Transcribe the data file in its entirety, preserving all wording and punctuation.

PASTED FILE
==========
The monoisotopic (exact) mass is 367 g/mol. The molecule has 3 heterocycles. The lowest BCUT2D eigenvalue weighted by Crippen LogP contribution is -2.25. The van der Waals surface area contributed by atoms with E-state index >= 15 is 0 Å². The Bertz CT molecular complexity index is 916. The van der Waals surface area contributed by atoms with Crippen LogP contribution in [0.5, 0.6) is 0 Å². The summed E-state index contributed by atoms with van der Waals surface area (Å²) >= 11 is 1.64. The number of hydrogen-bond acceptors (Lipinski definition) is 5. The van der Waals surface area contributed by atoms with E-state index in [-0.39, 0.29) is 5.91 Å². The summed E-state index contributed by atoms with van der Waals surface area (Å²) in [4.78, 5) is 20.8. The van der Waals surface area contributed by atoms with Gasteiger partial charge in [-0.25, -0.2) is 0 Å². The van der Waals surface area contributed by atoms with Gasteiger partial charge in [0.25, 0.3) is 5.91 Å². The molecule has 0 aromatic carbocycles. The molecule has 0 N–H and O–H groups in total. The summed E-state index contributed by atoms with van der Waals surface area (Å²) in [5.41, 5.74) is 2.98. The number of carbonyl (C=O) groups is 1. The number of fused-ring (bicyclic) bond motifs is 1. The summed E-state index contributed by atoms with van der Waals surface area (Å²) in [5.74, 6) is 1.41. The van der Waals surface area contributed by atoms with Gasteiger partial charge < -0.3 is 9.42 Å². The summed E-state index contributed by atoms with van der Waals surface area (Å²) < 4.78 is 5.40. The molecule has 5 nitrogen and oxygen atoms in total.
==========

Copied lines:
The monoisotopic (exact) mass is 367 g/mol. The molecule has 3 heterocycles. The lowest BCUT2D eigenvalue weighted by Crippen LogP contribution is -2.25. The van der Waals surface area contributed by atoms with E-state index >= 15 is 0 Å². The Bertz CT molecular complexity index is 916. The van der Waals surface area contributed by atoms with Crippen LogP contribution in [0.5, 0.6) is 0 Å². The summed E-state index contributed by atoms with van der Waals surface area (Å²) >= 11 is 1.64. The number of hydrogen-bond acceptors (Lipinski definition) is 5. The van der Waals surface area contributed by atoms with E-state index in [-0.39, 0.29) is 5.91 Å². The summed E-state index contributed by atoms with van der Waals surface area (Å²) in [4.78, 5) is 20.8. The van der Waals surface area contributed by atoms with Gasteiger partial charge in [-0.25, -0.2) is 0 Å². The van der Waals surface area contributed by atoms with Gasteiger partial charge in [0.25, 0.3) is 5.91 Å². The molecule has 0 aromatic carbocycles. The molecule has 0 N–H and O–H groups in total. The summed E-state index contributed by atoms with van der Waals surface area (Å²) in [5.41, 5.74) is 2.98. The number of carbonyl (C=O) groups is 1. The number of fused-ring (bicyclic) bond motifs is 1. The summed E-state index contributed by atoms with van der Waals surface area (Å²) in [5.74, 6) is 1.41. The van der Waals surface area contributed by atoms with Gasteiger partial charge < -0.3 is 9.42 Å². The summed E-state index contributed by atoms with van der Waals surface area (Å²) < 4.78 is 5.40. The molecule has 5 nitrogen and oxygen atoms in total.